"Ali is your wali after me", means that Ali and none else will be the master of the faithful after the Holy Prophet. It confines in Ali the authority to manage the affairs of the ummah after him. It is, therefore, necessary to attach the same meaning to the word wali and to understand it in the same sense as has been pointed out above. Help, affection, love, friendship are not confined to any one person. All faithful men and women love and are friends of one another. If the meaning of wali is taken as helper or friend, then why the Holy Prophet took so much interest in, and attached so much importance to, clarifying emphatically what was obvious and evident, so as to repeat the declaration off and on? His perfect wisdom, his thorough impeccability and termination with him of the prophethood make him far above the indulgence of explaining the self-evident, emphasising the obvious and making unnecessary repetitions. Besides, the traditions lay down clearly that Ali is or will be master of the nation after the Holy Prophet, and this makes it all the more necessary to understand the word wali in the same sense and fix for it the same meaning as has been stated above. The abovenoted traditionists, commentators and historians also deal with the word wali or mawla as the "more privileged master of the lives of the faithful than the faithful themselves."

Link those sources that "wali/mawla" means what you've described it to mean.  Wali means protector, guardian and ally.  Can you provide a source proving that in the times of the prophet and before him, they used the word "mawla" to refer to a political leader rather than a position of respect?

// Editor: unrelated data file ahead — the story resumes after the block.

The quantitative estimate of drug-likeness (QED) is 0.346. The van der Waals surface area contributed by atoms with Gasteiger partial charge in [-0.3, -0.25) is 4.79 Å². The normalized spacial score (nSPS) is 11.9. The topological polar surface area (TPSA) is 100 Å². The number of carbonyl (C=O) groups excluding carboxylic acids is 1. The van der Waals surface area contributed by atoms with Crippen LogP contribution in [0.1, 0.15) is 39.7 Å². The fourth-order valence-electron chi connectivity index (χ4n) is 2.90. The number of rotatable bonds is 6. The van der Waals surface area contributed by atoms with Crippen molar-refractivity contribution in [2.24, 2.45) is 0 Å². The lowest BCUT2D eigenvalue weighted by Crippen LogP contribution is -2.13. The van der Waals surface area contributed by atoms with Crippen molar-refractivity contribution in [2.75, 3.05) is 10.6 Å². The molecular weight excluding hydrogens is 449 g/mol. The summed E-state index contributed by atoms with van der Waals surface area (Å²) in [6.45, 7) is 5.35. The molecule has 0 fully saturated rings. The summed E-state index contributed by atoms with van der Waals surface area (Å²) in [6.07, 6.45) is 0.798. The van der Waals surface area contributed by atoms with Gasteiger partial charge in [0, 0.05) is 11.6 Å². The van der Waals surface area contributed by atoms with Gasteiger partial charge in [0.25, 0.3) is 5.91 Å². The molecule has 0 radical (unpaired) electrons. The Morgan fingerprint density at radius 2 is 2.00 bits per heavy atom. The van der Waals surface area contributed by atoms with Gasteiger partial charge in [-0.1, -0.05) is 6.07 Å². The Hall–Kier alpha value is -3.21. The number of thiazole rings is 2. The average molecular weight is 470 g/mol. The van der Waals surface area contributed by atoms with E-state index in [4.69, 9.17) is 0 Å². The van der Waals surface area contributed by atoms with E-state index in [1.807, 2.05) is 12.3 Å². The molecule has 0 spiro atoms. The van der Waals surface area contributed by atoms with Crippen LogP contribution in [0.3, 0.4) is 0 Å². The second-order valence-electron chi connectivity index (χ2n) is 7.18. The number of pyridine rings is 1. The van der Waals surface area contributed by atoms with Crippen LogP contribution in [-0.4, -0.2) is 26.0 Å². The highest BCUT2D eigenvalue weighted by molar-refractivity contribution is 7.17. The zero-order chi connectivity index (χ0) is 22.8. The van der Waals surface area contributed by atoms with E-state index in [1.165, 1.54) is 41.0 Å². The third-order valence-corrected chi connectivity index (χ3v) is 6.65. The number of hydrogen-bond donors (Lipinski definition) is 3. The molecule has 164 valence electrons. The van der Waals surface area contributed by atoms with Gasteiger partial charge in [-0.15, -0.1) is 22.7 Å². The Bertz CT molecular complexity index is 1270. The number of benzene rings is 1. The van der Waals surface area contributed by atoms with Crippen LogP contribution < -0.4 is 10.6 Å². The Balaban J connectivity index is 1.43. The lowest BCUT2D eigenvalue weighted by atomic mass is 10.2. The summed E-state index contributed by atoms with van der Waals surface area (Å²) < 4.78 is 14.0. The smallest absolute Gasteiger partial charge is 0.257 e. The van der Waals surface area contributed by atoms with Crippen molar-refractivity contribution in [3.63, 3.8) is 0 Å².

11 hours ago, DigitalUmmah said:

"Those who believe" is in the plural form. How can it be applicable to an individual?

All the annotators, traditionists and historians agree that it was Na-im ibn Mas-ud al Ashja-i, whom Abu Sufyan gave ten camels for discouraging the Muslim, said to them: "Fear your enemies who have united against you and gathered in large numbers to attack you" (Ali Imran: 173), but in this verse "people said to them" (a plural form) has been used.

It was Ghawrath from the tribe of Banu Maharib, some scholars say, while others say that it was Umar ibn Jahash of the tribe of Banu Nadir, (a single man) single man) who drew out his sword to strike the Holy Prophet, but verse 11 of al Ma-idah describes it as "when a group of persons became so bold as to stretch their hands to you"-in plural form. Verse 120 of al Nahl says: "Ibrahim was certainly a people obedient to Allah".

Historians are known for merely collecting narrations and not citing chains of narrators most of the time.  So it seems that you're using a weak source to bolster a strong point...

But anyhow, most shias I've spoken to personally, when I ask them about their narrations, they jump up and say, "If it goes against the Qur'an, then we don't take it!".  Why don't you apply that here?  These people are obviously attributing that verse to a single person when that contradicts the eloquent words of the Qur'an.

Anyway, my main point to you is this:

Given that you base the weight of your claim on the narration.  Prove to us that the narration is authentic!

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@Sincere Faith

 

مَا تُرِيدُونَ مِنْ عَلِيٍّ مَا تُرِيدُونَ مِنْ عَلِيٍّ مَا تُرِيدُونَ مِنْ عَلِيٍّ إِنَّ عَلِيًّا مِنِّي وَأَنَا مِنْهُ وَهُوَ وَلِيُّ كُلِّ مُؤْمِنٍ بَعْدِي ‏" 

 

The Messenger of Allah (ﷺ) faced him, and the anger was visible on his face, he said: "What do you want from 'Ali?! What do you want from 'Ali?! Indeed 'Ali is from me, and I am from him, and he is the ally of every believer after me."

(sunan tirmidhi)

http://sunnah.com/urn/635910